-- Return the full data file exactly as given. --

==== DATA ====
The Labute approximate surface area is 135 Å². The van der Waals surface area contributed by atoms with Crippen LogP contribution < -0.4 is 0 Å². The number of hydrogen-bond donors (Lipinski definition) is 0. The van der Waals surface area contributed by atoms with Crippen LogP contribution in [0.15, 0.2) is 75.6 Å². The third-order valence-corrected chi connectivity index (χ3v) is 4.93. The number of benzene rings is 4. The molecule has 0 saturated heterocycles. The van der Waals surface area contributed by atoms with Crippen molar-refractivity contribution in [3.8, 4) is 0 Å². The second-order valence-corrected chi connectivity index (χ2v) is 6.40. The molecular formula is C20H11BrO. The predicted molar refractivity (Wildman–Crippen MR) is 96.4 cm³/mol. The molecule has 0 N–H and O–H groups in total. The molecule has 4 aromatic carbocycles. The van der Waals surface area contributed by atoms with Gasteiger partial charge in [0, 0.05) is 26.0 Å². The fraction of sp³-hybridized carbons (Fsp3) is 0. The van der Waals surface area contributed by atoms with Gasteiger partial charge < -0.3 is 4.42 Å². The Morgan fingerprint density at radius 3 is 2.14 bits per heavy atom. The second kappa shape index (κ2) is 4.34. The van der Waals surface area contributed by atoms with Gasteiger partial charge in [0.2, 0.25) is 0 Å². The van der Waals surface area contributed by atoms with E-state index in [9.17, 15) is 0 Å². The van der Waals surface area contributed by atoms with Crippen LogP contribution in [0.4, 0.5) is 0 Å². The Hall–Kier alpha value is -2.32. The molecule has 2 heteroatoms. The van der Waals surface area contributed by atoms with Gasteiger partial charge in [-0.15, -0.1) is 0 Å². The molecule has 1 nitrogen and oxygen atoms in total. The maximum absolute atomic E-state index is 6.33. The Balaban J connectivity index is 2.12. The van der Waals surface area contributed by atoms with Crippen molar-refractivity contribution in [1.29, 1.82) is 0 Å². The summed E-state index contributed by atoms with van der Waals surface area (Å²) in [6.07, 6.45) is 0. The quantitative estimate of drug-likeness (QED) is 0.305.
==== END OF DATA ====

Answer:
The Labute approximate surface area is 135 Å². The van der Waals surface area contributed by atoms with Crippen LogP contribution < -0.4 is 0 Å². The number of hydrogen-bond donors (Lipinski definition) is 0. The van der Waals surface area contributed by atoms with Crippen LogP contribution in [0.15, 0.2) is 75.6 Å². The third-order valence-corrected chi connectivity index (χ3v) is 4.93. The number of benzene rings is 4. The molecule has 0 saturated heterocycles. The van der Waals surface area contributed by atoms with Crippen molar-refractivity contribution in [3.8, 4) is 0 Å². The second-order valence-corrected chi connectivity index (χ2v) is 6.40. The molecular formula is C20H11BrO. The predicted molar refractivity (Wildman–Crippen MR) is 96.4 cm³/mol. The molecule has 0 N–H and O–H groups in total. The molecule has 4 aromatic carbocycles. The van der Waals surface area contributed by atoms with Gasteiger partial charge in [0, 0.05) is 26.0 Å². The fraction of sp³-hybridized carbons (Fsp3) is 0. The van der Waals surface area contributed by atoms with Gasteiger partial charge < -0.3 is 4.42 Å². The Morgan fingerprint density at radius 3 is 2.14 bits per heavy atom. The second kappa shape index (κ2) is 4.34. The van der Waals surface area contributed by atoms with Gasteiger partial charge in [0.2, 0.25) is 0 Å². The van der Waals surface area contributed by atoms with E-state index in [9.17, 15) is 0 Å². The van der Waals surface area contributed by atoms with Crippen LogP contribution in [0.4, 0.5) is 0 Å². The Hall–Kier alpha value is -2.32. The molecule has 2 heteroatoms. The van der Waals surface area contributed by atoms with Gasteiger partial charge in [-0.15, -0.1) is 0 Å². The molecule has 1 nitrogen and oxygen atoms in total. The maximum absolute atomic E-state index is 6.33. The Balaban J connectivity index is 2.12. The van der Waals surface area contributed by atoms with Crippen molar-refractivity contribution in [1.29, 1.82) is 0 Å². The summed E-state index contributed by atoms with van der Waals surface area (Å²) in [6.07, 6.45) is 0. The quantitative estimate of drug-likeness (QED) is 0.305.